After a long and contentious campaign that hinged greatly on divided solutions to spur economic recovery and job creation, President Obama was elected Tuesday to a second term in office.
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Business owners have been equally divided in their support of the candidates, with some backing Romney for his business experience, while others sided with Obama on his tax policies.
John Arensmeyer, president of the Small Business Majority, said he believes the president will continue to use a balanced approach to reducing the deficit and promote economic growth.
“We are hopeful the approach Obama has promoted to date is something he can get through during the lame duck session and beyond,” Arensmeyer said. “The polling we have done of our business owners shows that a majority want him to spend the next year working on a plan to create jobs, as well as reduce the deficit.”
Business owners in the group’s membership want a balance between the spending and tax sides of the equation, he said.
“We are hopeful he can push through a short-term resolution for the fiscal cliff, and also make sure there is still a role for government to play,” he said. "We are also pleased he has promoted more access to capital, as our polling shows 90% of small businesses believe availability of loans is a problem.”
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For Ray Keating, chief economist for the Small Business & Entrepreneurship Council, the president’s win means more of the same for small businesses. No real changes will come for entrepreneurs in a second Obama Administration term, he said.
“I don’t think he will be more open to negotiate, and I don’t expect him to backtrack,” Keating said. “He will increase taxes on investors and successful entrepreneurs."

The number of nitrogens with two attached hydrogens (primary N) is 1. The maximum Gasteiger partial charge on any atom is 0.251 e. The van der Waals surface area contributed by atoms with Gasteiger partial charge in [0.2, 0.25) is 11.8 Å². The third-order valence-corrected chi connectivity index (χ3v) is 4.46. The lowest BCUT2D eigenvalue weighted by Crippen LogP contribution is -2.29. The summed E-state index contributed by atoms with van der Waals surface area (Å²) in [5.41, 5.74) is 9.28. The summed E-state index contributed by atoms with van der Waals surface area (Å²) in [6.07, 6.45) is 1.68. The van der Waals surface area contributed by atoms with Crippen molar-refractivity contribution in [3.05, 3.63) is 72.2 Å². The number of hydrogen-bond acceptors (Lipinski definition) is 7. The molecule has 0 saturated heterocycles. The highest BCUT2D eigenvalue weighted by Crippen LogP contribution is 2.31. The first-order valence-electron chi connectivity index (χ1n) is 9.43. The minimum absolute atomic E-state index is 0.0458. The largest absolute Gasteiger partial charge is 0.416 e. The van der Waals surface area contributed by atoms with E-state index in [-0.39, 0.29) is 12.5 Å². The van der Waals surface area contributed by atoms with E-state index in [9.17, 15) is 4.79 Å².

With Republicans maintaining control of the House of Representatives, and Democrats keeping the Senate, the policy environment will be similar to the past four years, Keating said.
“Given the split, there will be uncertainty remaining as well,” he said. “The potential negatives, actual negatives and uncertainty will persist.”
Brad Close, federal public policy director for the National Federation of Independent Business, said Obama’s win will do little to ease the uncertainty that has raked small businesses for the duration of his first term in office.
“When you look at our monthly [NFIB Optimism Index] numbers, hiring decisions are down, and people are sitting on their money,” Close said.
The NFIB is most concerned about greater regulation coming down from the Obama Administration in his second term. In addition, the chances of partially repealing the Patient Protection and Affordable Care Act, which Governor Romney had vowed to do if he were to take office, are slim to none. The NFIB was a plaintiff in the landmark case against the Obamacare, which was largely upheld by the Supreme Court this past June. The group vowed to continue to work to repeal pieces of the controversial legislation.
With another four years of Obama in office, Close said small-business owners can also count on tax increases.
“It seems pretty clear the administration wants to pursue some kind of tax increase,” he said. “We will continue to work and try to keep those regulations from hitting small businesses, and make sure as many small businesses as possible won’t face tax increases.”